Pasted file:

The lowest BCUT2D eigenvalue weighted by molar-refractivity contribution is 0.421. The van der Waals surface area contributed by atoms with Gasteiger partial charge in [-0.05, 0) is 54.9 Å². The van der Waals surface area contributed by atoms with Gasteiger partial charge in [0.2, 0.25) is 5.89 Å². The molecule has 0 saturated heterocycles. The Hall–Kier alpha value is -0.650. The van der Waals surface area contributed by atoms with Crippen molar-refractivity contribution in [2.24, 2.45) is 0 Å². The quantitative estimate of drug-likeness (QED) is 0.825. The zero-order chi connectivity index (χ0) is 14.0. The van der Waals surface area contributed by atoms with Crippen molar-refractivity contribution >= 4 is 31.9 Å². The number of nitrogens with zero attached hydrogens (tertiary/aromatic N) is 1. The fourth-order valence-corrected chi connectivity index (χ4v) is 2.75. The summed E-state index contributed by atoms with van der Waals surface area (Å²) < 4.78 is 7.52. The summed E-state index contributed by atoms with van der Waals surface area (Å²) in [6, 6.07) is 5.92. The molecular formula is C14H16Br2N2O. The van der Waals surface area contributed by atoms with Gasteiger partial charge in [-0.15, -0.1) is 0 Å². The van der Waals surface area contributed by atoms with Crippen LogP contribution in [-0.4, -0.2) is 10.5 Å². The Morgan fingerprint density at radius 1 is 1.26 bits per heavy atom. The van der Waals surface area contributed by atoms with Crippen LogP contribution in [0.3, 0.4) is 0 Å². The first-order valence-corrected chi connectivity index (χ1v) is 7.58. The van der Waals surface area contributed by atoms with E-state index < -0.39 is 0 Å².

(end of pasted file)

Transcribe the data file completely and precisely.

The lowest BCUT2D eigenvalue weighted by molar-refractivity contribution is 0.421. The van der Waals surface area contributed by atoms with Gasteiger partial charge in [-0.05, 0) is 54.9 Å². The van der Waals surface area contributed by atoms with Gasteiger partial charge in [0.2, 0.25) is 5.89 Å². The molecule has 0 saturated heterocycles. The Hall–Kier alpha value is -0.650. The van der Waals surface area contributed by atoms with Crippen molar-refractivity contribution in [2.24, 2.45) is 0 Å². The quantitative estimate of drug-likeness (QED) is 0.825. The zero-order chi connectivity index (χ0) is 14.0. The van der Waals surface area contributed by atoms with Crippen molar-refractivity contribution >= 4 is 31.9 Å². The number of nitrogens with zero attached hydrogens (tertiary/aromatic N) is 1. The fourth-order valence-corrected chi connectivity index (χ4v) is 2.75. The summed E-state index contributed by atoms with van der Waals surface area (Å²) < 4.78 is 7.52. The summed E-state index contributed by atoms with van der Waals surface area (Å²) in [6, 6.07) is 5.92. The molecular formula is C14H16Br2N2O. The van der Waals surface area contributed by atoms with Gasteiger partial charge in [-0.15, -0.1) is 0 Å². The van der Waals surface area contributed by atoms with Crippen LogP contribution in [-0.4, -0.2) is 10.5 Å². The Morgan fingerprint density at radius 1 is 1.26 bits per heavy atom. The van der Waals surface area contributed by atoms with Crippen LogP contribution in [0.3, 0.4) is 0 Å². The first-order valence-corrected chi connectivity index (χ1v) is 7.58. The van der Waals surface area contributed by atoms with E-state index < -0.39 is 0 Å².